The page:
Mitogen-Induced p53 Downregulation Precedes Vascular Smooth Muscle Cell Migration From Healthy Tunica Media and Proliferation
Abstract—The tumor suppressor protein p53 plays an important role in the cell-cycle G1 and G2 checkpoints. In response to DNA damage, p53 can induce the transcription of p21, which inhibits the activation of various G1 cyclin/cyclin-dependent kinase complexes. It is not known whether p53 plays a role in the initial migration of vascular smooth muscle cells from the arterial tunica media (mVSMCs). In this study, we have investigated whether mVSMC migration from healthy tunica media of young pigs and proliferation are regulated by p53. After 6 hours of incubation in mitogen-rich medium, explanted porcine tunica media tissue showed complete downregulation of p53 protein and p53 mRNA. The blockage of gene activity was not due to DNA methylation at the 5′ control region of the gene. The mVSMC outgrowth did not show p53 expression. Mitogen-depletion of cultured p53−/mVSMCs did not restore p53 expression. Incubation of explanted porcine tunica media tissue in mitogen-deprived medium increased p53 protein content and blocked mVSMC outgrowth from the explant. As in p53-deficient rodent cells, mVSMCs incubated with colcemid overrode the spindle-dependent checkpoint, giving polyploidy and chromosomal pairing. UV-induced DNA damage in mVSMCs incubated with mitogen-free medium induced p53 expression and apoptotic cell death showing DNA nucleosomal laddering. However, UV-irradiated mVSMCs incubated in mitogen-rich medium did not express p53 and did not show cell death. In conclusion, our results demonstrate that early mVSMC migration from the tunica media requires mitogen-induced suppression of p53 that is highly expressed in contractile mVSMCs residing in the healthy vessel wall.
- Received May 9, 2000.
- Accepted June 14, 2000.
Atherosclerosis is responsible for cardiovascular and cerebrovascular diseases, the first cause of morbidity and mortality in Western countries.1 Mitogens, growth factors, cytokines, and vasoregulatory substances are some of a large number of elements involved in the chronic evolution of the disease.2 In response to multiple stimuli, vascular smooth muscle cells (VSMCs) from the arterial tunica media (mVSMCs) are activated, and migration to the intima and proliferation seem to be early steps at the onset of the atherosclerotic process.1 2 3
Studies of human carotid atheromatous plaques have shown p53 immunoreactivity in the nuclei of the different cell types present in the nonproliferative atheroma core, suggesting that the expression of p53 may be involved in the control of cellular proliferation in advanced human atherosclerotic plaques.4 Additionally, cell proliferation, senescence, and apoptosis in intimal VSMCs from atherosclerotic plaques has shown to be regulated by p53.5 p53 has multiple functions, including cell-cycle control in response to DNA damage, DNA repair, and induction of apoptosis. Mutations on the p53 gene, promoting the loss or loss of function of p53, seem to be a common feature in the development of most human cancers.6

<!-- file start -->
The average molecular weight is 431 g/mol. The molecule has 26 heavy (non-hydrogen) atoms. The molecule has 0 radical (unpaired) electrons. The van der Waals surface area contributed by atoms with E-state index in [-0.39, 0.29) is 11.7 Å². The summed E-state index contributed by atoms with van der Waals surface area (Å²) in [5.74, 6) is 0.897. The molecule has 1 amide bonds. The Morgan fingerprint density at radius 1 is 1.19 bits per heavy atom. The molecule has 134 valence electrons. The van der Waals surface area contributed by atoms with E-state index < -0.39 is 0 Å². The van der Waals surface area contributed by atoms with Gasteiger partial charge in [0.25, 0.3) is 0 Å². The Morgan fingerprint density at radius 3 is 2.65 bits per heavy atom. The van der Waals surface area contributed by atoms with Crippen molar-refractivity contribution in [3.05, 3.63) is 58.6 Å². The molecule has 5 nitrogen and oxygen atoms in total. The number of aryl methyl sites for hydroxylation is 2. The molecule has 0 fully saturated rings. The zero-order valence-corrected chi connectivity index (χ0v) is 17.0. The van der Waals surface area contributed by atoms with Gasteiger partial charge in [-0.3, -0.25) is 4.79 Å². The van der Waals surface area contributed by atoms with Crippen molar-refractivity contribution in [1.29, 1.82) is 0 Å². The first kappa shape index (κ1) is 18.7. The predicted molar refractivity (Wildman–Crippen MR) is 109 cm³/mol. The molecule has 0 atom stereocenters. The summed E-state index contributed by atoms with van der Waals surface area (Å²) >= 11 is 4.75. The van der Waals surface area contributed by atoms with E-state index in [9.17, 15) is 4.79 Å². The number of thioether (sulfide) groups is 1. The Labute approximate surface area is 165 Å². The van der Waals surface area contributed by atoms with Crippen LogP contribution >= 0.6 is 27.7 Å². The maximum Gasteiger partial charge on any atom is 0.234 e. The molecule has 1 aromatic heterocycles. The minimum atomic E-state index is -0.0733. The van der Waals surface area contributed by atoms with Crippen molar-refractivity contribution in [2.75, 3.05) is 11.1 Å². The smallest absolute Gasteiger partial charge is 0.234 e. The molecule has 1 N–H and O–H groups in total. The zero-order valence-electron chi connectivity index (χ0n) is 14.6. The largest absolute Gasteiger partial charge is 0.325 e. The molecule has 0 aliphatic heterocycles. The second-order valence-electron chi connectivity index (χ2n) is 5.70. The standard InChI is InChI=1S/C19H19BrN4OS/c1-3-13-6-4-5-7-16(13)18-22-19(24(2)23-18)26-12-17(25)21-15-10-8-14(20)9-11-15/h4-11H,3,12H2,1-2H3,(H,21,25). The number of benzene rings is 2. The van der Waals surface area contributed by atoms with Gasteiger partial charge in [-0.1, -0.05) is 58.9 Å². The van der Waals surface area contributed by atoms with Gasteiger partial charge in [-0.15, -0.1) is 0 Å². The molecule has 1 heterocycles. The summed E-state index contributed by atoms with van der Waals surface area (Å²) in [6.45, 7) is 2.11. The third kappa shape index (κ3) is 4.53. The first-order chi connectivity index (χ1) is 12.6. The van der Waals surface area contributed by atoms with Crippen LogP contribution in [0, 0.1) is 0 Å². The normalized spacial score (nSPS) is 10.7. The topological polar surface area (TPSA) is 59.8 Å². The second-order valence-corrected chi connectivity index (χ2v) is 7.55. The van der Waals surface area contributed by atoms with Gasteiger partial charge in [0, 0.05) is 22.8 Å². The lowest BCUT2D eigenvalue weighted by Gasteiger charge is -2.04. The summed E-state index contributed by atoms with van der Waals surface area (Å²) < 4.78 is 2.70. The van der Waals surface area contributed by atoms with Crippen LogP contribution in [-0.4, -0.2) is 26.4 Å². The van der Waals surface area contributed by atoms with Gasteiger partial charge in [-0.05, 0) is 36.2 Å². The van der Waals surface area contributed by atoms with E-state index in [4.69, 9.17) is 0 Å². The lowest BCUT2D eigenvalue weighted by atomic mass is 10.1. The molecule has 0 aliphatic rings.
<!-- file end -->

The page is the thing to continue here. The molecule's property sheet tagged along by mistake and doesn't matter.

In response to stresses such as hypoxia, nucleotide depletion, or DNA damage, p53 is activated to preserve the integrity of the genome either by arresting cell-cycle progression in G1 through induction of p21 or by directing apoptosis by the induction of specific target genes that differ from those that induce growth arrest.7 p53 is not detectable immunohistochemically in either balloon-injured rabbit carotid arteries or in cultured bovine VSMCs8 ; however, the content of endogenous p53 in VSMCs in culture remains controversial because rat VSMCs seem to express p53 mRNA.9 On the other hand, Yonemitsu et al,8 who did not find an explanation for the loss of endogenous p53, observed a strong effect of transfected wild-type p53 on VSMC growth control. However, the role of p53 content in cells of the healthy tunica media (contractile phenotype) of a young artery has yet to be determined, and whether there is a p53 regulation of the mVSMC outgrowth, migration, and proliferation has not yet been investigated. It is our hypothesis that p53 is involved in the maintenance of mVSMC quiescence in the healthy tunica media of young vessels and that the early proatherosclerotic changes in the vascular wall with mVSMC migration from the tunica media to the intima are due to mitogen-induced suppression of p53.
The objective of the present study has been to assess whether the triggering factor in smooth muscle cell migration from the media, in conditions associated with early atherosclerotic lesion formation, is related to regulatory changes in the cell level of the tumor suppressor protein p53. The present study has demonstrated through cellular, molecular, and functional evidence that mVSMC migration from the explanted tunica media (ETM) occurs after mitogen-induced p53 downregulation of the contractile VSMCs.
Explants and Cell Cultures